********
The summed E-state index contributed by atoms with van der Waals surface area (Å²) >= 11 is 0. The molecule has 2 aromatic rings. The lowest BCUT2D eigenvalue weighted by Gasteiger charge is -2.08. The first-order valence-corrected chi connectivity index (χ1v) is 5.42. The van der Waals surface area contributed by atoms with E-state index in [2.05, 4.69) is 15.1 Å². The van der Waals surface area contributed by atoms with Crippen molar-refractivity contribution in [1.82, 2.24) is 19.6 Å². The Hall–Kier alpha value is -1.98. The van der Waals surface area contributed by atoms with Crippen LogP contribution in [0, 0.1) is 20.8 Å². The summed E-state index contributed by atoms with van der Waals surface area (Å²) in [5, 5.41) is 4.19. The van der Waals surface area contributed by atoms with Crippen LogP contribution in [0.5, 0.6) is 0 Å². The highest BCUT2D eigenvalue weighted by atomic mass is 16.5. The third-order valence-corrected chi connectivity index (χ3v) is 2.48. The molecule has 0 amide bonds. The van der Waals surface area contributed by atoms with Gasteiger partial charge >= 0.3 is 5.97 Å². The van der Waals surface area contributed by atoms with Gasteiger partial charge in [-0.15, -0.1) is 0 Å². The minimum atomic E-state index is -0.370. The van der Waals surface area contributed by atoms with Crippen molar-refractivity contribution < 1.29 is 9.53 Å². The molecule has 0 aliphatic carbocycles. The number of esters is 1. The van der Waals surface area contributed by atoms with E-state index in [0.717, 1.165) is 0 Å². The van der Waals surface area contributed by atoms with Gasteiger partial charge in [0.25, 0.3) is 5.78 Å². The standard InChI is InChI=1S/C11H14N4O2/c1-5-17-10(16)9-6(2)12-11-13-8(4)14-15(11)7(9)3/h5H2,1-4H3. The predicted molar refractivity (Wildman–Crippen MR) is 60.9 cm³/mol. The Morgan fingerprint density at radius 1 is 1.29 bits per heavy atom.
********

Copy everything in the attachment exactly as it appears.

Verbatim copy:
The summed E-state index contributed by atoms with van der Waals surface area (Å²) >= 11 is 0. The molecule has 2 aromatic rings. The lowest BCUT2D eigenvalue weighted by Gasteiger charge is -2.08. The first-order valence-corrected chi connectivity index (χ1v) is 5.42. The van der Waals surface area contributed by atoms with E-state index in [2.05, 4.69) is 15.1 Å². The van der Waals surface area contributed by atoms with Crippen molar-refractivity contribution in [1.82, 2.24) is 19.6 Å². The Hall–Kier alpha value is -1.98. The van der Waals surface area contributed by atoms with Crippen LogP contribution in [0, 0.1) is 20.8 Å². The summed E-state index contributed by atoms with van der Waals surface area (Å²) in [5, 5.41) is 4.19. The van der Waals surface area contributed by atoms with Crippen LogP contribution in [0.5, 0.6) is 0 Å². The highest BCUT2D eigenvalue weighted by atomic mass is 16.5. The third-order valence-corrected chi connectivity index (χ3v) is 2.48. The molecule has 0 amide bonds. The van der Waals surface area contributed by atoms with Gasteiger partial charge >= 0.3 is 5.97 Å². The van der Waals surface area contributed by atoms with Gasteiger partial charge in [-0.15, -0.1) is 0 Å². The minimum atomic E-state index is -0.370. The van der Waals surface area contributed by atoms with Crippen molar-refractivity contribution < 1.29 is 9.53 Å². The molecule has 0 aliphatic carbocycles. The number of esters is 1. The van der Waals surface area contributed by atoms with E-state index in [0.717, 1.165) is 0 Å². The van der Waals surface area contributed by atoms with Gasteiger partial charge in [0.25, 0.3) is 5.78 Å². The standard InChI is InChI=1S/C11H14N4O2/c1-5-17-10(16)9-6(2)12-11-13-8(4)14-15(11)7(9)3/h5H2,1-4H3. The predicted molar refractivity (Wildman–Crippen MR) is 60.9 cm³/mol. The Morgan fingerprint density at radius 1 is 1.29 bits per heavy atom.